Cartooning Like You Mean It

Cartooning, Teaching & Living – by Tom Hart

Comics as Poetry, Part 1

with 5 comments

I’ve been obsessing about “comics as poetry” for about 15 years. The topic came up on the Studygroup 12 message boards, so I chimed in with this:

It seems to me (despite there being academic definitions) that “poetry” or “poetic” is about a simple communion between author and reader, where the image and meaning making is a task largely given to the reader, through a deft handling of compositional elements by the artist/author. In perhaps one other simple way to word it: a lot left intentionally out.

So poetic is Ben Katchor (left out: specifics of reaction, sometimes, or specifics of internal thought, or exact explanations of dialogue) or Peter Blegvad or “Screw Style” (though to my Western eye that may border on surrealism) or Ben Jones or Kevin H.

There’s a line where a narrative crosses into the “poetic” under this description. Is “Poor Sailor” poetic? Probably, sure.

Poetic also sometimes (though I may disagree) can refer to a virtuosity of language (here: words, pics, etc.) but sometimes that virtuosity is about the dexterity in leaving things in and out. The difference between Blankets and Lynda Barry, maybe. Or Fun Home and Graffiti Kitchen.

Anyway, that’s what I think. Poetry is how much do you give the trusting reader to create a dialogue between her/him and the art? And how penetrating or powerful is that thing that then happens?

Austin English is right to crave it. Go Austin, but be articulate, man, and don’t get sucked in by that Devlinian rhetoric (“EC comics are the worst, man!”)

I was surprised to see people giving poems to cartoonists to draw (but glad some colleagues got good gigs) for this exact reason: you’re asking another artist to add more stuff. It’s probably going to clutter and cloud it and I think Randall hits on the points well. When I think of my favorite real poetry (ie all words), the idea of an illustrations at all is absolutely antithetical to enjoying and experiencing them.

Oh yeah, drawings alone can of course be “poetic”, but it gets hard and weird to define. Renee French and Gabrielle Bell have a poetry in their drawings. In Gabrielle’s case, I think I can almost find the words for it. What is left out is how she feels about what she is drawing. There’s attention and grace, but the absolute understatedness of emotion allows a lot to happen between the viewer and the drawing.

This isn’t true of say, Dave Cooper, a creator whose interest lies in the weird conflicts and tensions he creates between thought and emotion.

In Renee’s case, there’s such a vivid investment in the drawing that it’s hard to know what she’s feeling. Seems like everything: rage, joy love, fear. Her poetry lies in there somewhere, I think.

Written by hutchowen

February 21, 2008 at 2:27 pm

5 Responses

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  1. Hi Tom,

    I like your idea that “poetic” may have much to do with the level of communion between reader and writer. This was, in fact, something of the basis of a push by certain poets in the 70s and 80s toward what they called “reader-centered” writing or “reader-response” writing.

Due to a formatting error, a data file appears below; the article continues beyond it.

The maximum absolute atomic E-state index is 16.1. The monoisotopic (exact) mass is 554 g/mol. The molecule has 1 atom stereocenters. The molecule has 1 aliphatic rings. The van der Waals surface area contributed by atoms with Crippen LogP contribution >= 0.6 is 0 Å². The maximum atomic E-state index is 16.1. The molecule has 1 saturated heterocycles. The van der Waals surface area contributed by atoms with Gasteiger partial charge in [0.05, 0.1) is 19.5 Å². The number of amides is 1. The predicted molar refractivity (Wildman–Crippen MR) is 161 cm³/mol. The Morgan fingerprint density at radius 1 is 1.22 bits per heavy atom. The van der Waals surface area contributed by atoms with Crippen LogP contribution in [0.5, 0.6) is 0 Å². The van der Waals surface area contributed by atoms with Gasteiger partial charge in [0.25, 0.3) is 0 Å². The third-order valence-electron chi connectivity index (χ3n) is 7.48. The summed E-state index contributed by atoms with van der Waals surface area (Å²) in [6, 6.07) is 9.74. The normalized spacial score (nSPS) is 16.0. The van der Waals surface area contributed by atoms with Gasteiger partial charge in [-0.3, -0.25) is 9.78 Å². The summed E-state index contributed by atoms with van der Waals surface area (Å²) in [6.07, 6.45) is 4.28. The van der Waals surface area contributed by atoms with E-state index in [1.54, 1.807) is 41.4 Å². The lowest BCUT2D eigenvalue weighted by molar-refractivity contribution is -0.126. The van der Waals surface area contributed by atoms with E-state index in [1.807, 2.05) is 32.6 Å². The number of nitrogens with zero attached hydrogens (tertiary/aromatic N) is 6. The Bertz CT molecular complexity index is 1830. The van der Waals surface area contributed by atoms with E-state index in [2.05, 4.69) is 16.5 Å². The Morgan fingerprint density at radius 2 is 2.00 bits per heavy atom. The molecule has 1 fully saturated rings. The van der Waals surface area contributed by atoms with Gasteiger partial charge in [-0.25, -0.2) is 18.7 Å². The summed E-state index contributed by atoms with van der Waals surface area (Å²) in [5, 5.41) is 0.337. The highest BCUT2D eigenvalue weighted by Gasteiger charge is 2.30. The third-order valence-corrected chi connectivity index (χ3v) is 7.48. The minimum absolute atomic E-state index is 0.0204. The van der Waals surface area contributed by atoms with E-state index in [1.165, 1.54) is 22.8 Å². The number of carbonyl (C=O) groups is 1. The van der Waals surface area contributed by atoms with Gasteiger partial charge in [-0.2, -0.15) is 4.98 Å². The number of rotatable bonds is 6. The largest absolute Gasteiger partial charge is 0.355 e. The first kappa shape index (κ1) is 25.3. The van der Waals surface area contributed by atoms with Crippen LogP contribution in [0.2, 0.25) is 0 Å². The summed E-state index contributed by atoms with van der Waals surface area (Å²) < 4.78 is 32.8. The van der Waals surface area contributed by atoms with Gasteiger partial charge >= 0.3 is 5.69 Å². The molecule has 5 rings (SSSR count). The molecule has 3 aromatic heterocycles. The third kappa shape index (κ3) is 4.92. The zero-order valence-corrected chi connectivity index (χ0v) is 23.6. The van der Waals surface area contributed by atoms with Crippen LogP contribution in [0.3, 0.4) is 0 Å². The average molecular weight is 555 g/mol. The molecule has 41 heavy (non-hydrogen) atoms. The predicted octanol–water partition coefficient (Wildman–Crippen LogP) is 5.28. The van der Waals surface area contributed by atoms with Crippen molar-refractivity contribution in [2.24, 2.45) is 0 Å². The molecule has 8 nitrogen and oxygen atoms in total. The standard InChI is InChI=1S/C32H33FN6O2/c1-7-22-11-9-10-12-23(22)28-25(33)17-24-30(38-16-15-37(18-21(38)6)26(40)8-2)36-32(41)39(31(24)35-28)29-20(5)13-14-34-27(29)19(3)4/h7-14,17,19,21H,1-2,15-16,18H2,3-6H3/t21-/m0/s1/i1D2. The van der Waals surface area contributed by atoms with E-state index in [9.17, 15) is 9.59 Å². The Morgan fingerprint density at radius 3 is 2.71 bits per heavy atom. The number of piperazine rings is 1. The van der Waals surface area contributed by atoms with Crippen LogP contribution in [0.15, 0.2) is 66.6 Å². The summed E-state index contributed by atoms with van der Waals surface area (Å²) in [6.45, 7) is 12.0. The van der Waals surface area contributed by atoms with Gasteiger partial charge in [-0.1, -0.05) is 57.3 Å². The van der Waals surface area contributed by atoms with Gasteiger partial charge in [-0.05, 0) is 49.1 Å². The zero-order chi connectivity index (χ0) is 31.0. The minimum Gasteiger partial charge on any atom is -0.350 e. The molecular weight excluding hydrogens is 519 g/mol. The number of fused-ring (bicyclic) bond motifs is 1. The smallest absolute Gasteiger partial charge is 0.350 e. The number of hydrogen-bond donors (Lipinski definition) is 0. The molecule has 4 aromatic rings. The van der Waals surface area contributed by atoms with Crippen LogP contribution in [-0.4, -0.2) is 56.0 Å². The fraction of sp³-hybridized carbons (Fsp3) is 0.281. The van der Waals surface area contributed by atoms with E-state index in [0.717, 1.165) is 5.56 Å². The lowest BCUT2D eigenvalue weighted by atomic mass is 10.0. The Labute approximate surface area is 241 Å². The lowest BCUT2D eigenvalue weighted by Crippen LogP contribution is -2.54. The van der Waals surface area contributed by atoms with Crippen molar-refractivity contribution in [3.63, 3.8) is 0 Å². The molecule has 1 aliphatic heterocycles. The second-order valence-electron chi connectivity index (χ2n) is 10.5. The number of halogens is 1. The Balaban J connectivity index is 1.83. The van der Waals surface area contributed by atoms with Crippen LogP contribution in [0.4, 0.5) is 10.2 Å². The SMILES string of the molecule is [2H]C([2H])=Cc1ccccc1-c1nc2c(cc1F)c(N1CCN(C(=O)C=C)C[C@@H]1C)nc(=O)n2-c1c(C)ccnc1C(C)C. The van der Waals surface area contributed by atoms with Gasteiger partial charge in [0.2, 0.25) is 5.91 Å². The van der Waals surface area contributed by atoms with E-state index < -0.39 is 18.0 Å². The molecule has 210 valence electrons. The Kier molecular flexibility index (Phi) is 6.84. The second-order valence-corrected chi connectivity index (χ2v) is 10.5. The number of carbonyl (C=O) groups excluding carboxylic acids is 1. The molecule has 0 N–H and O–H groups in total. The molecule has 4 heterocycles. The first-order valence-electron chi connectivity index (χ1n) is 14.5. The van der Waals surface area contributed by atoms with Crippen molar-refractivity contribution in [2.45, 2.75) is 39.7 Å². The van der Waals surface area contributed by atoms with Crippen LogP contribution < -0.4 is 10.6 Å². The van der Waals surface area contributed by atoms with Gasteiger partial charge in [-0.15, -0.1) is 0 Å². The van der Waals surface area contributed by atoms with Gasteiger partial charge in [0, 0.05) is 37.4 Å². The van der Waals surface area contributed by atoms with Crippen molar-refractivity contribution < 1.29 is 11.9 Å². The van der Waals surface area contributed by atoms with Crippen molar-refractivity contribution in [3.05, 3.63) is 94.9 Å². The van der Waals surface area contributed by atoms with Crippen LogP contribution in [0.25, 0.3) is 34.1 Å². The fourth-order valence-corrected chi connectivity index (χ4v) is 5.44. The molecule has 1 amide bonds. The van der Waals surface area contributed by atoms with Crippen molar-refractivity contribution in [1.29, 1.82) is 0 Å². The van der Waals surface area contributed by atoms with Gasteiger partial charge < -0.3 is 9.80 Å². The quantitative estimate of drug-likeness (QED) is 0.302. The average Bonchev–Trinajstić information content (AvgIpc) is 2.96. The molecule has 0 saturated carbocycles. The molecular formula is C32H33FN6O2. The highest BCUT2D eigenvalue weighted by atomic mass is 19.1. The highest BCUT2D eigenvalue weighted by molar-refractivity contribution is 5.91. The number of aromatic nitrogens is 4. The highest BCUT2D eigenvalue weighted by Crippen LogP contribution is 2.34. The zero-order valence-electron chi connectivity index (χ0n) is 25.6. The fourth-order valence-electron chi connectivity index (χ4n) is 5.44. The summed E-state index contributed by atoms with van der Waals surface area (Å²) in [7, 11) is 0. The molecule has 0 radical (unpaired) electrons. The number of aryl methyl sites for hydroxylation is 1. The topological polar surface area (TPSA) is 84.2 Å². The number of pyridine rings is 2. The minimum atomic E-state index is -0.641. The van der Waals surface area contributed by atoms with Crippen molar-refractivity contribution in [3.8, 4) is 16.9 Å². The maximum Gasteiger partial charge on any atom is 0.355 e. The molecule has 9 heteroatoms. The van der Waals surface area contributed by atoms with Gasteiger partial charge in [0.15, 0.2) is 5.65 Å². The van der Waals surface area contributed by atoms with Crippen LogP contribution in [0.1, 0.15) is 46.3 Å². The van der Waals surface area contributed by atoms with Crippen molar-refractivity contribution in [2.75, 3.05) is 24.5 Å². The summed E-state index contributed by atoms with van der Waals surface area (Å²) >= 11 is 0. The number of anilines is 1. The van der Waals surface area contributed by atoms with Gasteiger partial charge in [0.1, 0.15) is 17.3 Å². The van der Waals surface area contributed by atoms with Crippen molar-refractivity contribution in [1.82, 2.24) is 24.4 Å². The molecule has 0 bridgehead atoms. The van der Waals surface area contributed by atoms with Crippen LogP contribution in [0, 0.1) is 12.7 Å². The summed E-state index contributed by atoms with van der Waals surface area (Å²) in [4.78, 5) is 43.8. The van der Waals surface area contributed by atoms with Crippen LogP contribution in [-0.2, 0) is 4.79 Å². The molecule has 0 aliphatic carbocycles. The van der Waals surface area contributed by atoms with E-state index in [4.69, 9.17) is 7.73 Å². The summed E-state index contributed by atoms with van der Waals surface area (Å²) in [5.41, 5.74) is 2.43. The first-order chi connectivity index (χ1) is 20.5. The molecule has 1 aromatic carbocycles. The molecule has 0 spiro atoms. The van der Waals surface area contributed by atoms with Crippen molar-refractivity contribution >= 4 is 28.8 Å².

There was, though, a marked contrast in what they were proposing compared to say, the fiction of Hemingway, which proposed a strategic “leaving out” so as to allow for a greater level of reader engagement.

    In reader-centered writing, details germane to the “story” or “narrative” were not so much left out, as they were totally disregarded from the beginning, as no story or narrative was being told in the first place. This flew in the face of other poets at the time, whose poems were not quite fiction and, the argument might have gone, not quite poetry, either.

    Think of the enormous difference between the poetry of Tess Gallagher, which is concise, leaving much out, but which proceeds very much in the way of fiction or drama, and relies on our valuing drama and narrative arc to help us unfold what’s going on in the poem … and the poetry of Leslie Scalapino, which is less about what she leaves out than what is actually there *in place of* story or narrative scaffolding.

    In the Gallagher model, reader engagement ultimately goes no further than filling in the blanks. In Scalapino, the idea of narrative, that kind of association, is abandoned altogether, and one must imagine and embrace entirely other values in order to engage with the work.

    That’s probably ridiculously convoluted. I’ll try and clarify and post a clearer response to my blog in the next day or two.

    Hope all is well,

    Gary Sullivan

    Gary Sullivan

    February 22, 2008 at 5:30 pm

  2. […] a related note, Gary Sullivan chimes in about “Poetry in Comics” on my comments page here, and on his own blog, here. This seems to be spurred by Austin English’s letter in The Comics […]

  3. […] seen and best books read in 2008Amazing what 13 years can do…Ivor Cutler RIPKreider Draws Me AgainComics as Poetry, Part 1My bookstack, Feb 29On Themes, Situations, and Characters in Cartooning.La Colombe Coffee […]

  4. […] ‘comics as poetry’ for about 15 years.  Read his essay, Comics as Poetry, Part I, here.   Read Part II […]

  5. […] art and poetry, and also made me think of Comics poetry as a genre in full expansion. Here, check, Bianca Stone’s Poetry Comics with tips on other poetry artist too, and find some hot cartoonists interviewed on their relation […]

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